Accusations of deliberate transit project grant funding delays on the part of the Trump administration comprised the central focal point of a July 16 House Representatives Transportation and Infrastructure subcommittee hearing – with concerns about the near-term solvency of the Highway Trust Fund thrown in for good measure.
Rep. Peter DeFazio, D-Ore. – chairman of the House T&I committee – accused K. Jane Williams (pictured above), acting administrator of the Federal Transit Administration, of “trying to paint the picture” that “everything is fine” with the agency’s Capital Investment Grant or CIG program.
Instead, he said in his remarks that “the number of days needed for project approval more than doubled under this administration” with “these delays affecting projects regardless of their size, indicating that the delays had nothing to do with the complexity of projects.”
Rep. DeFazio furthermore claimed that analysis conducted by House T&I staff indicated that such delays and other FTA actions since 2017 resulted in at least $845 million in extra costs for transit agencies.
“FTA’s changes to the Risk Assessment process added $650 million to total project costs, and FTA’s delays inflicted on the approval process caused $195 million in additional project costs,” Rep. DeFazio noted. “These additional costs were generally covered by local governments, forcing them to scramble to pay for federal inaction. These unnecessary costs could have instead funded several more transit projects.”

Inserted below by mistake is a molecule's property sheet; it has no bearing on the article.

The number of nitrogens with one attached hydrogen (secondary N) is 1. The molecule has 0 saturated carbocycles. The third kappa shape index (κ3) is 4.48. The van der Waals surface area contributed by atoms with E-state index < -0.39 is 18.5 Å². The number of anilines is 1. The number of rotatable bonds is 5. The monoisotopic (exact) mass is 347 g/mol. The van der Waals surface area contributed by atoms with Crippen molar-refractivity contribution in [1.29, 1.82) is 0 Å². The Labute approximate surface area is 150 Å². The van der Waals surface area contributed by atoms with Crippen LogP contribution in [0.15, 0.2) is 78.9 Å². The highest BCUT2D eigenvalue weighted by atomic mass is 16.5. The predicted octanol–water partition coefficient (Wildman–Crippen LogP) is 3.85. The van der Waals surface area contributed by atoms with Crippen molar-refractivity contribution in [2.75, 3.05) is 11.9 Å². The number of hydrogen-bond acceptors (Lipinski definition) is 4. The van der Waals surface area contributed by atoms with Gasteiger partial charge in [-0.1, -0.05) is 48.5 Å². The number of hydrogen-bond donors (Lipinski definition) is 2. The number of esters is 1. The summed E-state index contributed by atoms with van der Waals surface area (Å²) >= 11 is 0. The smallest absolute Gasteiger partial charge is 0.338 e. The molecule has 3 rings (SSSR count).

FTA’s Williams countered in her testimony that the accusations that FTA “slowed” signed construction grant agreements “is not true,” adding that the her agency advanced more CIG projects during the first two years of the Trump administration – some 13 project agreements worth $3.3 billion in funding – compared to the 10 project agreements worth $1.08 billion over the same time period during the Obama administration – “an apt comparison given that every new Administration faces a transition period.”
“We are continuing to process projects through the CIG program in accordance with the law and Congressional intent,” she said. “Overall, since this administration began through the end of June, FTA has executed 15 CIG grant agreements … totaling approximately $3.5 billion dollars in transit infrastructure investment. That investment has continued this year, and FTA now has committed approximately $7.6 billion toward 25 new projects.”
Paul Skoutelas, president and CEO of the American Public Transportation Association, noted in his testimony that over the past two decades “both Congress and FTA have repeatedly layered additional requirements on the CIG program, resulting in a bureaucratic maze.”
For example, he said a CIG project sponsor faces analyzing and complying with almost 60,000 words of federal statutory law, regulations, and administrative guidance, while a federal-aid Infrastructure for Rebuilding America or INFRA discretionary grant applicant faces less than one quarter of the statutory language of the CIG program and no specific regulations.